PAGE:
Don’t Drive Angry
I was pissed. It happens. One of the ways I deal with stress is to drive. Of course, I drive when I’m happy. I drive when I’m scared. I drive when I need to get somewhere. Let’s face it, I’m always up for a drive. But on this particular day, I drive to get out some of my frustrations, which I realize is not the ideal driving motivation. It’s highly unusual that I travel without a set course or destination, which made this drive unlike most every other excursion, so of course, I didn’t know when I would get there, because I didn’t know where I was going. I must have been pretty furious because I cruised for almost five hours.
Now, in fairness, that time away included stopping for dinner. The rest of the drive may have been unremarkable, after all, it was after dark, but I remember the dinner specifically. Table for one, difficulty ordering, dispassionate waiter – I would eventually write this particular meal into a novel – and yes, I did have a glass of wine and something edible, which I didn’t really care if I swallowed. I’ve walked six miles at night when angry, I’ve driven through a national park when hurt, but this drive was going to be a doozy and I knew it because I stopped for sustenance along the way, even if I still didn’t know where I would go.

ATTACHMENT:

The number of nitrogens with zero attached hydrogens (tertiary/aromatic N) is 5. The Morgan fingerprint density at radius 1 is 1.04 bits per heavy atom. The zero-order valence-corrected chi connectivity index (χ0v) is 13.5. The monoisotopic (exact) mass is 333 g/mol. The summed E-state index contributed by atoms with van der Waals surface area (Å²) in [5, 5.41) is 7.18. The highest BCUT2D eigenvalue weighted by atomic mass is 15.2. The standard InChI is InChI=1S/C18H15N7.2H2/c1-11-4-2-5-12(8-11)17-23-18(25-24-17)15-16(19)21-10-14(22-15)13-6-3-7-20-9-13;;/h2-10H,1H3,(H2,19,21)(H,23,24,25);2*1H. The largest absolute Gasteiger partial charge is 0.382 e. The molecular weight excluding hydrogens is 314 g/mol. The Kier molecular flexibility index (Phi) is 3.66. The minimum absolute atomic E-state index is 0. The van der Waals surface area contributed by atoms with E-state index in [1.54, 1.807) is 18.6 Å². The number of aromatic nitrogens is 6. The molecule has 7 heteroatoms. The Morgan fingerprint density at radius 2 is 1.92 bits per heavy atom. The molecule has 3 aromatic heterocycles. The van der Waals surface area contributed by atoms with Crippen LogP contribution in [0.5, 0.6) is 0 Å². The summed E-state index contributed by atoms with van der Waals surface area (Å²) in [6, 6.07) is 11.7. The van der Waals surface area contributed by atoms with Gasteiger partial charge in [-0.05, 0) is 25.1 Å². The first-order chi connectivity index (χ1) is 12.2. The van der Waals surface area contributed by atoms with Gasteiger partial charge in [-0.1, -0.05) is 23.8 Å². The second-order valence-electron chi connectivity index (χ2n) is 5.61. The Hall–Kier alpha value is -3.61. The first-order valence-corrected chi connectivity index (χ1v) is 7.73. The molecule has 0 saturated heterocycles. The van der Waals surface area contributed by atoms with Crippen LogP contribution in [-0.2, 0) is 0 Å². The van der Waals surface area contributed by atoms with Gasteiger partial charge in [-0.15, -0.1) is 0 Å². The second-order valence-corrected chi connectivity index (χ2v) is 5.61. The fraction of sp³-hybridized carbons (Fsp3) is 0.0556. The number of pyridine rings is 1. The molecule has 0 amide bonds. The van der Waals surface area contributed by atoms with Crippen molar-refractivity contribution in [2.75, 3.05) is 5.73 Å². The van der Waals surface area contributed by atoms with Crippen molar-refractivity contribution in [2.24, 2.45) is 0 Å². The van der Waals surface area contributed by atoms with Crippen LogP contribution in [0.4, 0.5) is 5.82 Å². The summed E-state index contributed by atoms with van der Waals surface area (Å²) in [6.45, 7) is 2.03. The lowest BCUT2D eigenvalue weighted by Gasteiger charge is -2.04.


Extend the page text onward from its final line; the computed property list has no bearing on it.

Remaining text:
End Of The Road
As I drive along a city street leaving the restaurant, I stumble upon the Florida Turnpike. How angry am I? I am willing to pay for this drive with both fuel and tolls. I pass the Interstate exit, which will get me back to the house. I also skip the Beachline, which I still call the Beeline to this day. When I reach the road of multiple names, which also happens to be the last exit for sixty miles, I keep driving. It’s when I finally reach Yeehaw Junction that I come to the reckoning that the one exit more puts me in Fort Pierce, and I may fall asleep before I reach the coast. I cannot say this drive relieves my frustration. I think more than anything, this drive wears me out.
I find myself driving aimlessly, hoping that the situation I left at home is gone by the time I get back, even though I know it won’t be. I’ll just be too tired to care anymore. It’s pitch black at the intersection of the Turnpike and State Road 60, but it’s a brighter spot than my house. The scenery doesn’t matter any more than the meal mattered. I finally refuel Delano (see Our Last Inanimate Night Together from January 2021) somewhere between Lake Wales and Haines City at a sketchy station that happens to be open and on my side of the road. Not every adventure is remarkable. Not every drive has direction. Not every problem solves itself in a handful of hours. And not every excursion ends happily. Sometimes, exhaustion is the end of the road.